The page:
Steve Jobs notably introduced the iPad as an entirely new class of device: "something in the middle"
between a laptop and a smartphone. It's a smart approach, because it potentially appeals to anyone who would get either an iPod or a MacBook: pretty much everybody. But the pitch has left users without a clear idea about what the device would be good for and why they would want one. A couple of new surveys released today highlight the confusion, with potential users saying different things about what they'd be most likely to use an iPad to do.
Sybase made its bones developing relational database management software in the 80s and 90s, notably licensing its database engine as the SQL Server on OS/2. After the tech bubble burst, Sybase reorganized its business to focus on what it calls the "unwired enterprise:" bringing access to corporate databases to mobile clients. As a part of this business, it periodically commissions surveys to see what direction the industry is moving in. Sybase hired Zogby to poll over two thousand people
, about a quarter of whom currently use smartphones. According to the survey, 52.3% of the smartphone users said they'd most likely to use a new tablet device like the iPad to do work, while 48.2% said they'd watch movies and TV shows, and 35.4% would play games.
In a separate survey, the market research firm comScore also asked about two thousand people what they thought they'd use an iPad for
. Nearly half said they'd use it for browsing the Internet and email (50% and 48% respectively), and more than a third said they would use it for listening to music (38%). As far as e-reading goes, 375 of respondents said they'd be “likely” or “very likely” to use it to read books and magazines, but about the same (28%) said they'd be “unlikely” or “very unlikely” to do that. Interestingly, current iPhone/iPod owners (grouped together in the survey as "iOwners") overwhelmingly seemed to like the idea of newspapers and magazines formatted specifically for the iPad, with a full 52% of respondents said they’d pay for newspaper and magazine digital subscriptions. Other responses included maintaining an address book/contact list (37 percent), watching videos/movies (36 percent), storing and viewing photos (35 percent) and reading newspapers and magazines (34 percent).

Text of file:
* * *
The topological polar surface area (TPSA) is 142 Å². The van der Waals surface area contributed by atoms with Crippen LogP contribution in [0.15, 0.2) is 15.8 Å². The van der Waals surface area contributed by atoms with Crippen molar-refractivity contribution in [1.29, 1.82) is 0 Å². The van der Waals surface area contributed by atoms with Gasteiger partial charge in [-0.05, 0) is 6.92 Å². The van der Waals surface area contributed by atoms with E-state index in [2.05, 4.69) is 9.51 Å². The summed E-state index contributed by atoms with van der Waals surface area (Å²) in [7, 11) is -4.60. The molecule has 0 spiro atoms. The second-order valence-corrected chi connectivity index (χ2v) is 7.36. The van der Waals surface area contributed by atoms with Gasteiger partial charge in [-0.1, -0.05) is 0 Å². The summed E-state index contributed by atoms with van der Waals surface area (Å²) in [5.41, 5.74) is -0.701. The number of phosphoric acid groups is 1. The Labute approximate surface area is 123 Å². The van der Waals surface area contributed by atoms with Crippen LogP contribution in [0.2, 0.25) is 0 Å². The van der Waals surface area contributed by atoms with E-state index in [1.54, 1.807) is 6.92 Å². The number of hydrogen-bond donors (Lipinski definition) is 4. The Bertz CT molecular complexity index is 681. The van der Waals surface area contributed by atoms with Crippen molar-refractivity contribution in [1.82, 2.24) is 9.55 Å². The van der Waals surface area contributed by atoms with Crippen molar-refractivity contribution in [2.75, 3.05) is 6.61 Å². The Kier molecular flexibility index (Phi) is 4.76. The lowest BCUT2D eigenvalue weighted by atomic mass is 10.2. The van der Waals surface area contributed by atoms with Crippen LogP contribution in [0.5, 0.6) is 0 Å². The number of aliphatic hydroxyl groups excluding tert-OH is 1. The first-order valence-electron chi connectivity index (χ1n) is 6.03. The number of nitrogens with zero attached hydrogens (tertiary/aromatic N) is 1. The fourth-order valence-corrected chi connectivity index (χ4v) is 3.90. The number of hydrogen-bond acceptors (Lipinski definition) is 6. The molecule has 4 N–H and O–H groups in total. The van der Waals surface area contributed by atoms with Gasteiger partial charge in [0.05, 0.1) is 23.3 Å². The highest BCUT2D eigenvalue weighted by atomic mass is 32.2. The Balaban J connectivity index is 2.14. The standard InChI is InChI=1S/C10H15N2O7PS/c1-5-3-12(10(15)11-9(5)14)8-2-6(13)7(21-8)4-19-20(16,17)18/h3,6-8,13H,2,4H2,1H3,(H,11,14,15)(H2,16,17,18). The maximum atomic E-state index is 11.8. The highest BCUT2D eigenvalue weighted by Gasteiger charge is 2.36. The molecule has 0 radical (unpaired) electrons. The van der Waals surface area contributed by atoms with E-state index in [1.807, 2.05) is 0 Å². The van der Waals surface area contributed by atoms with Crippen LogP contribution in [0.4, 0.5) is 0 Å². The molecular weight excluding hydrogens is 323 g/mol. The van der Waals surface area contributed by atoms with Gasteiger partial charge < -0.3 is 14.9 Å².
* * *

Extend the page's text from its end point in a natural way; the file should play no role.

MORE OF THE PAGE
When a new technology comes on the market, it's always a mystery what the ultimate use will be. One of the first home computers ever made, the $7,000 Honeywell Kitchen Computer
, touted its abilities to maintain a database of recipes. The killer app for the iPad may not have even have been been invented yet.